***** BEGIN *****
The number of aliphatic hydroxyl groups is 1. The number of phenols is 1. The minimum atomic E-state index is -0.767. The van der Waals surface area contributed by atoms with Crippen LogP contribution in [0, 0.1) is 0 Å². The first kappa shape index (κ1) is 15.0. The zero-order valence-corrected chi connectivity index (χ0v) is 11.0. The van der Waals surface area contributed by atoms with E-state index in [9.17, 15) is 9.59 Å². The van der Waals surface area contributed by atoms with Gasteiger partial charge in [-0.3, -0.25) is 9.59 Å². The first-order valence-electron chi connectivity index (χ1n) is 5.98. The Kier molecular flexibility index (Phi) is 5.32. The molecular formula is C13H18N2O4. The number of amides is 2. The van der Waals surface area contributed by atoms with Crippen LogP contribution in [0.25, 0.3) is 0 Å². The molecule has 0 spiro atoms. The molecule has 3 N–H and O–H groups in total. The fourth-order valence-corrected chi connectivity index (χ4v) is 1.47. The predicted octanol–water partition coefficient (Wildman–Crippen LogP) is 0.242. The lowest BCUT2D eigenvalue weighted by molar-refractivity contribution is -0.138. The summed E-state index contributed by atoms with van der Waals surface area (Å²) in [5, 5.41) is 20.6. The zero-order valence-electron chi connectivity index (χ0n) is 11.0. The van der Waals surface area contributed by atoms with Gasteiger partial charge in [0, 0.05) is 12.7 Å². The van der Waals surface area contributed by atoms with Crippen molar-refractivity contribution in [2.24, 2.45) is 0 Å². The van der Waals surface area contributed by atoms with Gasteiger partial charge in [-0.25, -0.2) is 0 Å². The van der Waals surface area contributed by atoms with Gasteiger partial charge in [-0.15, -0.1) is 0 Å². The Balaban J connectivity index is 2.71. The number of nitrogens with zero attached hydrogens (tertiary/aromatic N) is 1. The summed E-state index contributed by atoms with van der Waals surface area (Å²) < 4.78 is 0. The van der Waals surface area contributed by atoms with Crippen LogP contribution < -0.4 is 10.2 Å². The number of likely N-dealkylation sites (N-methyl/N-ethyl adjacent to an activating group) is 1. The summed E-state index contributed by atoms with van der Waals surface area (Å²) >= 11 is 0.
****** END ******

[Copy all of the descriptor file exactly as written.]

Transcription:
The number of aliphatic hydroxyl groups is 1. The number of phenols is 1. The minimum atomic E-state index is -0.767. The van der Waals surface area contributed by atoms with Crippen LogP contribution in [0, 0.1) is 0 Å². The first kappa shape index (κ1) is 15.0. The zero-order valence-corrected chi connectivity index (χ0v) is 11.0. The van der Waals surface area contributed by atoms with E-state index in [9.17, 15) is 9.59 Å². The van der Waals surface area contributed by atoms with Gasteiger partial charge in [-0.3, -0.25) is 9.59 Å². The first-order valence-electron chi connectivity index (χ1n) is 5.98. The Kier molecular flexibility index (Phi) is 5.32. The molecular formula is C13H18N2O4. The number of amides is 2. The van der Waals surface area contributed by atoms with Crippen LogP contribution in [0.25, 0.3) is 0 Å². The molecule has 0 spiro atoms. The molecule has 3 N–H and O–H groups in total. The fourth-order valence-corrected chi connectivity index (χ4v) is 1.47. The predicted octanol–water partition coefficient (Wildman–Crippen LogP) is 0.242. The lowest BCUT2D eigenvalue weighted by molar-refractivity contribution is -0.138. The summed E-state index contributed by atoms with van der Waals surface area (Å²) in [5, 5.41) is 20.6. The zero-order valence-electron chi connectivity index (χ0n) is 11.0. The van der Waals surface area contributed by atoms with Gasteiger partial charge in [0, 0.05) is 12.7 Å². The van der Waals surface area contributed by atoms with Crippen molar-refractivity contribution in [2.24, 2.45) is 0 Å². The van der Waals surface area contributed by atoms with Gasteiger partial charge in [-0.25, -0.2) is 0 Å². The van der Waals surface area contributed by atoms with Gasteiger partial charge in [-0.15, -0.1) is 0 Å². The Balaban J connectivity index is 2.71. The number of nitrogens with zero attached hydrogens (tertiary/aromatic N) is 1. The summed E-state index contributed by atoms with van der Waals surface area (Å²) < 4.78 is 0. The van der Waals surface area contributed by atoms with Crippen LogP contribution < -0.4 is 10.2 Å². The number of likely N-dealkylation sites (N-methyl/N-ethyl adjacent to an activating group) is 1. The summed E-state index contributed by atoms with van der Waals surface area (Å²) >= 11 is 0.